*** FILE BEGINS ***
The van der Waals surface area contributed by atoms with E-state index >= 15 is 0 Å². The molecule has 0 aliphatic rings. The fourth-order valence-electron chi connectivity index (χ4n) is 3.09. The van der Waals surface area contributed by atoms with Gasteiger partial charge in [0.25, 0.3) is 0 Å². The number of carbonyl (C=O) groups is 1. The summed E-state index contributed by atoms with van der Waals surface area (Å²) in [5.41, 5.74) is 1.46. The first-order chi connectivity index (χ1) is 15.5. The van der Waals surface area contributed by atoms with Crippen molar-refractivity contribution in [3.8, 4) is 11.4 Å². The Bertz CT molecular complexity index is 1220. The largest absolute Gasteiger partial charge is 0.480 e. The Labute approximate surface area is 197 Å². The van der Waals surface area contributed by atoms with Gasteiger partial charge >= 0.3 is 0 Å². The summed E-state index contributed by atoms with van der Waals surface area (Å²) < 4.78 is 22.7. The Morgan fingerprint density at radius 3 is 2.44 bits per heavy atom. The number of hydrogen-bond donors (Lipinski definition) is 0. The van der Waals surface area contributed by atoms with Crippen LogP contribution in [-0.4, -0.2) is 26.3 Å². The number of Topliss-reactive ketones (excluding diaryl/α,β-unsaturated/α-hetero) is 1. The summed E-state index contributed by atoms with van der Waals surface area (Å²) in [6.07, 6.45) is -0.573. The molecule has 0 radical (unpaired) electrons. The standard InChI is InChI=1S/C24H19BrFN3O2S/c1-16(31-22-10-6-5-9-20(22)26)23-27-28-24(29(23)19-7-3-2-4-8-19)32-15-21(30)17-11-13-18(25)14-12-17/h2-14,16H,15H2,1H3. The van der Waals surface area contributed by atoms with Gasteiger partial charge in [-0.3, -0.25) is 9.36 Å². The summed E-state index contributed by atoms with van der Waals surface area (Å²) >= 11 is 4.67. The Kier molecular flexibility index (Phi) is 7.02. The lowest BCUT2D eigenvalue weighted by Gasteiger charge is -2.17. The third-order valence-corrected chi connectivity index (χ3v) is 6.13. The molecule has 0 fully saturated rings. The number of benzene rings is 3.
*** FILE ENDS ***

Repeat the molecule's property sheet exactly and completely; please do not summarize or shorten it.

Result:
The van der Waals surface area contributed by atoms with E-state index >= 15 is 0 Å². The molecule has 0 aliphatic rings. The fourth-order valence-electron chi connectivity index (χ4n) is 3.09. The van der Waals surface area contributed by atoms with Gasteiger partial charge in [0.25, 0.3) is 0 Å². The number of carbonyl (C=O) groups is 1. The summed E-state index contributed by atoms with van der Waals surface area (Å²) in [5.41, 5.74) is 1.46. The first-order chi connectivity index (χ1) is 15.5. The van der Waals surface area contributed by atoms with Crippen molar-refractivity contribution in [3.8, 4) is 11.4 Å². The Bertz CT molecular complexity index is 1220. The largest absolute Gasteiger partial charge is 0.480 e. The Labute approximate surface area is 197 Å². The van der Waals surface area contributed by atoms with Gasteiger partial charge >= 0.3 is 0 Å². The summed E-state index contributed by atoms with van der Waals surface area (Å²) < 4.78 is 22.7. The Morgan fingerprint density at radius 3 is 2.44 bits per heavy atom. The number of hydrogen-bond donors (Lipinski definition) is 0. The van der Waals surface area contributed by atoms with Crippen LogP contribution in [-0.4, -0.2) is 26.3 Å². The number of Topliss-reactive ketones (excluding diaryl/α,β-unsaturated/α-hetero) is 1. The summed E-state index contributed by atoms with van der Waals surface area (Å²) in [6.07, 6.45) is -0.573. The molecule has 0 radical (unpaired) electrons. The standard InChI is InChI=1S/C24H19BrFN3O2S/c1-16(31-22-10-6-5-9-20(22)26)23-27-28-24(29(23)19-7-3-2-4-8-19)32-15-21(30)17-11-13-18(25)14-12-17/h2-14,16H,15H2,1H3. The van der Waals surface area contributed by atoms with Gasteiger partial charge in [-0.3, -0.25) is 9.36 Å². The summed E-state index contributed by atoms with van der Waals surface area (Å²) >= 11 is 4.67. The Kier molecular flexibility index (Phi) is 7.02. The lowest BCUT2D eigenvalue weighted by Gasteiger charge is -2.17. The third-order valence-corrected chi connectivity index (χ3v) is 6.13. The molecule has 0 fully saturated rings. The number of benzene rings is 3.